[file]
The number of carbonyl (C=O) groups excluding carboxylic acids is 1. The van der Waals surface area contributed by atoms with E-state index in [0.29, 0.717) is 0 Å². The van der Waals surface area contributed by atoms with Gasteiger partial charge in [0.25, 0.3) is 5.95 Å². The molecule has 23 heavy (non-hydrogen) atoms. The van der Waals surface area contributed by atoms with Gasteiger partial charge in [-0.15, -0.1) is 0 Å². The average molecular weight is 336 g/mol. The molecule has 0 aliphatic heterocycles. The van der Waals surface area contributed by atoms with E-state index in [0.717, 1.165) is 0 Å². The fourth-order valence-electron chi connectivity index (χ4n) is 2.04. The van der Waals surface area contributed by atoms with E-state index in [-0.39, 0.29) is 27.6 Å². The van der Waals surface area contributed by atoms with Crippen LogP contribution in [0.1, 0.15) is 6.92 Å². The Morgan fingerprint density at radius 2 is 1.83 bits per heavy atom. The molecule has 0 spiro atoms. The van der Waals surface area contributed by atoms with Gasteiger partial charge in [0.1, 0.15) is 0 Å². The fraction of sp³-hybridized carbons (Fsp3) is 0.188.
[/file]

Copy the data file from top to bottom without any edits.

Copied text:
The number of carbonyl (C=O) groups excluding carboxylic acids is 1. The van der Waals surface area contributed by atoms with E-state index in [0.29, 0.717) is 0 Å². The van der Waals surface area contributed by atoms with Gasteiger partial charge in [0.25, 0.3) is 5.95 Å². The molecule has 23 heavy (non-hydrogen) atoms. The van der Waals surface area contributed by atoms with Gasteiger partial charge in [-0.15, -0.1) is 0 Å². The average molecular weight is 336 g/mol. The molecule has 0 aliphatic heterocycles. The van der Waals surface area contributed by atoms with E-state index in [0.717, 1.165) is 0 Å². The fourth-order valence-electron chi connectivity index (χ4n) is 2.04. The van der Waals surface area contributed by atoms with E-state index in [-0.39, 0.29) is 27.6 Å². The van der Waals surface area contributed by atoms with Crippen LogP contribution in [0.1, 0.15) is 6.92 Å². The Morgan fingerprint density at radius 2 is 1.83 bits per heavy atom. The molecule has 0 spiro atoms. The van der Waals surface area contributed by atoms with Gasteiger partial charge in [0.1, 0.15) is 0 Å². The fraction of sp³-hybridized carbons (Fsp3) is 0.188.